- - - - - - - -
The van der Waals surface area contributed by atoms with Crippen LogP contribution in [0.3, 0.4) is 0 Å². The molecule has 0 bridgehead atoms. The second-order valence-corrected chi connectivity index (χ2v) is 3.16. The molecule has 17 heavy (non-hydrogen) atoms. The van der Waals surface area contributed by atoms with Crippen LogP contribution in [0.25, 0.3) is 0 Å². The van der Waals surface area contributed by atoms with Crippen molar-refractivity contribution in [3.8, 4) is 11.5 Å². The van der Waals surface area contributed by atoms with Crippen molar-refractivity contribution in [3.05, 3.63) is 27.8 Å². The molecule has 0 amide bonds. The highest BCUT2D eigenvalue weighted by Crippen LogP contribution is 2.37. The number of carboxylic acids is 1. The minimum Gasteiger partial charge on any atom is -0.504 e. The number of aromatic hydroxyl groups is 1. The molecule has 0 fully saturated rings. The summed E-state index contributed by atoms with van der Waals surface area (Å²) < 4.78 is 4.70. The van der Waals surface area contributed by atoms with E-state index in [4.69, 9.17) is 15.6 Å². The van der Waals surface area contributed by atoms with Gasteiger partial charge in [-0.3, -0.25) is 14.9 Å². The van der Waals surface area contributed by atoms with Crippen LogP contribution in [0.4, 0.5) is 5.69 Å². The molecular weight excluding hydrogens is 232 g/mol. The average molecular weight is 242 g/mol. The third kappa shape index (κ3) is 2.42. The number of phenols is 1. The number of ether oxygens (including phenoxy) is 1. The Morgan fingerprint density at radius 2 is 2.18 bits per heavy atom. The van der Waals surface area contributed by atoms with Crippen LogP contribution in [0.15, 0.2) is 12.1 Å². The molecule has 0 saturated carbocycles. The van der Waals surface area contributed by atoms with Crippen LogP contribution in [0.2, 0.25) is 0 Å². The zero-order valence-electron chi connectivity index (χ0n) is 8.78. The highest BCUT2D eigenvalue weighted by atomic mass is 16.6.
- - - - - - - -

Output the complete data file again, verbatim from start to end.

The van der Waals surface area contributed by atoms with Crippen LogP contribution in [0.3, 0.4) is 0 Å². The molecule has 0 bridgehead atoms. The second-order valence-corrected chi connectivity index (χ2v) is 3.16. The molecule has 17 heavy (non-hydrogen) atoms. The van der Waals surface area contributed by atoms with Crippen LogP contribution in [0.25, 0.3) is 0 Å². The van der Waals surface area contributed by atoms with Crippen molar-refractivity contribution in [3.8, 4) is 11.5 Å². The van der Waals surface area contributed by atoms with Crippen molar-refractivity contribution in [3.05, 3.63) is 27.8 Å². The molecule has 0 amide bonds. The highest BCUT2D eigenvalue weighted by Crippen LogP contribution is 2.37. The number of carboxylic acids is 1. The minimum Gasteiger partial charge on any atom is -0.504 e. The number of aromatic hydroxyl groups is 1. The molecule has 0 fully saturated rings. The summed E-state index contributed by atoms with van der Waals surface area (Å²) < 4.78 is 4.70. The van der Waals surface area contributed by atoms with E-state index in [4.69, 9.17) is 15.6 Å². The van der Waals surface area contributed by atoms with Gasteiger partial charge in [-0.3, -0.25) is 14.9 Å². The van der Waals surface area contributed by atoms with Crippen LogP contribution in [0.4, 0.5) is 5.69 Å². The molecular weight excluding hydrogens is 232 g/mol. The average molecular weight is 242 g/mol. The third kappa shape index (κ3) is 2.42. The number of phenols is 1. The number of ether oxygens (including phenoxy) is 1. The Morgan fingerprint density at radius 2 is 2.18 bits per heavy atom. The van der Waals surface area contributed by atoms with Crippen LogP contribution in [0.15, 0.2) is 12.1 Å². The molecule has 0 saturated carbocycles. The van der Waals surface area contributed by atoms with Crippen LogP contribution in [0.2, 0.25) is 0 Å². The zero-order valence-electron chi connectivity index (χ0n) is 8.78. The highest BCUT2D eigenvalue weighted by atomic mass is 16.6.